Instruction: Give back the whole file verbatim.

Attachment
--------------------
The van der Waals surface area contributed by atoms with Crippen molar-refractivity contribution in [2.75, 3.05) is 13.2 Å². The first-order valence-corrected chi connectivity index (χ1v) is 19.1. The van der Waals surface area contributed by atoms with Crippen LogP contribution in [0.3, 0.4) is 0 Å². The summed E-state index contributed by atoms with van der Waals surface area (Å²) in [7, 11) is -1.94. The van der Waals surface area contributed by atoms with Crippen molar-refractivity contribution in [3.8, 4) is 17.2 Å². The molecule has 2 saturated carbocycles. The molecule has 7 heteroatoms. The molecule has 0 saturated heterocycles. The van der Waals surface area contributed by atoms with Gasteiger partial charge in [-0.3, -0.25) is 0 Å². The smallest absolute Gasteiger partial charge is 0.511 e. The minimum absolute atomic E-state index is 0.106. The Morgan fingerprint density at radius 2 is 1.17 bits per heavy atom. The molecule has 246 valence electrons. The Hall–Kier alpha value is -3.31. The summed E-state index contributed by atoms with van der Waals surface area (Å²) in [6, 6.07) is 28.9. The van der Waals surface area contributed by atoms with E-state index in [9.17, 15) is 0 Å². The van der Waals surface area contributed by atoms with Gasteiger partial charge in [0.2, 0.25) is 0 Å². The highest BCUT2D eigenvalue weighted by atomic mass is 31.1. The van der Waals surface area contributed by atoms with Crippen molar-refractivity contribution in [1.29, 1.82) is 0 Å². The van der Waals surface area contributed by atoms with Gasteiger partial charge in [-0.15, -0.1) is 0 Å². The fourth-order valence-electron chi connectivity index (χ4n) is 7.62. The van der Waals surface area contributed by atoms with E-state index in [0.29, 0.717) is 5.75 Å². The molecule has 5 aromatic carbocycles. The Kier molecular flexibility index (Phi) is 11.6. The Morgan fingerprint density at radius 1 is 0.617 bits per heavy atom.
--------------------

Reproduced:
The van der Waals surface area contributed by atoms with Crippen molar-refractivity contribution in [2.75, 3.05) is 13.2 Å². The first-order valence-corrected chi connectivity index (χ1v) is 19.1. The van der Waals surface area contributed by atoms with Crippen LogP contribution in [0.3, 0.4) is 0 Å². The summed E-state index contributed by atoms with van der Waals surface area (Å²) in [7, 11) is -1.94. The van der Waals surface area contributed by atoms with Crippen molar-refractivity contribution in [3.8, 4) is 17.2 Å². The molecule has 2 saturated carbocycles. The molecule has 7 heteroatoms. The molecule has 0 saturated heterocycles. The van der Waals surface area contributed by atoms with Gasteiger partial charge in [-0.3, -0.25) is 0 Å². The smallest absolute Gasteiger partial charge is 0.511 e. The minimum absolute atomic E-state index is 0.106. The Morgan fingerprint density at radius 2 is 1.17 bits per heavy atom. The molecule has 246 valence electrons. The Hall–Kier alpha value is -3.31. The summed E-state index contributed by atoms with van der Waals surface area (Å²) in [6, 6.07) is 28.9. The van der Waals surface area contributed by atoms with E-state index in [9.17, 15) is 0 Å². The van der Waals surface area contributed by atoms with Gasteiger partial charge in [0.2, 0.25) is 0 Å². The highest BCUT2D eigenvalue weighted by atomic mass is 31.1. The van der Waals surface area contributed by atoms with Crippen molar-refractivity contribution in [1.29, 1.82) is 0 Å². The van der Waals surface area contributed by atoms with Gasteiger partial charge in [-0.15, -0.1) is 0 Å². The fourth-order valence-electron chi connectivity index (χ4n) is 7.62. The van der Waals surface area contributed by atoms with E-state index in [0.29, 0.717) is 5.75 Å². The molecule has 5 aromatic carbocycles. The Kier molecular flexibility index (Phi) is 11.6. The Morgan fingerprint density at radius 1 is 0.617 bits per heavy atom.